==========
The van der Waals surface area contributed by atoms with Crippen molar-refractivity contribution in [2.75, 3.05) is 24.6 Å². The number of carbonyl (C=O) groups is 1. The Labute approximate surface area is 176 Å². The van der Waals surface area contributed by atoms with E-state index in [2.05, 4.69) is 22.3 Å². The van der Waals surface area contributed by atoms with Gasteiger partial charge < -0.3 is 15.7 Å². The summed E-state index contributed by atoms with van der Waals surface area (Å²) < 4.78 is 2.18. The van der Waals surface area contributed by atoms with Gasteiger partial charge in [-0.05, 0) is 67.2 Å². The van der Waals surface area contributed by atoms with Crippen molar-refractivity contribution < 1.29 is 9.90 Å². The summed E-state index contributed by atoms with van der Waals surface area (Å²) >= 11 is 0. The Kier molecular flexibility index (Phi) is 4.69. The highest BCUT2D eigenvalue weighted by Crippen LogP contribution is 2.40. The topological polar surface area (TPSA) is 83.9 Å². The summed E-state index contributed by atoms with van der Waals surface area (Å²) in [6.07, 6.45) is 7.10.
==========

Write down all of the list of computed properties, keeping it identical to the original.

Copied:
The van der Waals surface area contributed by atoms with Crippen molar-refractivity contribution in [2.75, 3.05) is 24.6 Å². The number of carbonyl (C=O) groups is 1. The Labute approximate surface area is 176 Å². The van der Waals surface area contributed by atoms with E-state index in [2.05, 4.69) is 22.3 Å². The van der Waals surface area contributed by atoms with Gasteiger partial charge < -0.3 is 15.7 Å². The summed E-state index contributed by atoms with van der Waals surface area (Å²) < 4.78 is 2.18. The van der Waals surface area contributed by atoms with Gasteiger partial charge in [-0.05, 0) is 67.2 Å². The van der Waals surface area contributed by atoms with Crippen molar-refractivity contribution < 1.29 is 9.90 Å². The summed E-state index contributed by atoms with van der Waals surface area (Å²) >= 11 is 0. The Kier molecular flexibility index (Phi) is 4.69. The highest BCUT2D eigenvalue weighted by Crippen LogP contribution is 2.40. The topological polar surface area (TPSA) is 83.9 Å². The summed E-state index contributed by atoms with van der Waals surface area (Å²) in [6.07, 6.45) is 7.10.